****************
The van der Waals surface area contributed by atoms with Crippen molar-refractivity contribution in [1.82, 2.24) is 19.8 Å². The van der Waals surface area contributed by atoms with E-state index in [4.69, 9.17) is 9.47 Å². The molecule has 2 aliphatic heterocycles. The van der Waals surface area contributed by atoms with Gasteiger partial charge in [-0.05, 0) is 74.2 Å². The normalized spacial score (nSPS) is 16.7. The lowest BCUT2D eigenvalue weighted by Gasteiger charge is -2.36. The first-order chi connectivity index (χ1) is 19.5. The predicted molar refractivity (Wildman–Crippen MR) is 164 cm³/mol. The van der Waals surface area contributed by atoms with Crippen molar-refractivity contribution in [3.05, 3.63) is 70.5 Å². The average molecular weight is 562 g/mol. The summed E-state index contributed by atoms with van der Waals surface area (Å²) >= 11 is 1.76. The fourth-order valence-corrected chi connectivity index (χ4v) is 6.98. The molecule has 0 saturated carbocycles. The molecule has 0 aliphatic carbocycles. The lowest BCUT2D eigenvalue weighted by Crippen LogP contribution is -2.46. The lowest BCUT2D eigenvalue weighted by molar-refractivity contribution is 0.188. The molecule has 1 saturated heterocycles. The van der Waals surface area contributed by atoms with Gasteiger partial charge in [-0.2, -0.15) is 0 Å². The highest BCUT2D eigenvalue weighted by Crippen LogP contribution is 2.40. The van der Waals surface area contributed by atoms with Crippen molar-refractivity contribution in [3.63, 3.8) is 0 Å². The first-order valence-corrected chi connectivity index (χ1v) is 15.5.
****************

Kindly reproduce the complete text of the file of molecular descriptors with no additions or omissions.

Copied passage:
The van der Waals surface area contributed by atoms with Crippen molar-refractivity contribution in [1.82, 2.24) is 19.8 Å². The van der Waals surface area contributed by atoms with E-state index in [4.69, 9.17) is 9.47 Å². The molecule has 2 aliphatic heterocycles. The van der Waals surface area contributed by atoms with Gasteiger partial charge in [-0.05, 0) is 74.2 Å². The normalized spacial score (nSPS) is 16.7. The lowest BCUT2D eigenvalue weighted by Gasteiger charge is -2.36. The first-order chi connectivity index (χ1) is 19.5. The predicted molar refractivity (Wildman–Crippen MR) is 164 cm³/mol. The van der Waals surface area contributed by atoms with Crippen molar-refractivity contribution in [3.05, 3.63) is 70.5 Å². The average molecular weight is 562 g/mol. The summed E-state index contributed by atoms with van der Waals surface area (Å²) >= 11 is 1.76. The fourth-order valence-corrected chi connectivity index (χ4v) is 6.98. The molecule has 0 saturated carbocycles. The molecule has 0 aliphatic carbocycles. The lowest BCUT2D eigenvalue weighted by Crippen LogP contribution is -2.46. The lowest BCUT2D eigenvalue weighted by molar-refractivity contribution is 0.188. The molecule has 1 saturated heterocycles. The van der Waals surface area contributed by atoms with Gasteiger partial charge in [-0.2, -0.15) is 0 Å². The highest BCUT2D eigenvalue weighted by Crippen LogP contribution is 2.40. The van der Waals surface area contributed by atoms with Crippen molar-refractivity contribution in [3.63, 3.8) is 0 Å². The first-order valence-corrected chi connectivity index (χ1v) is 15.5.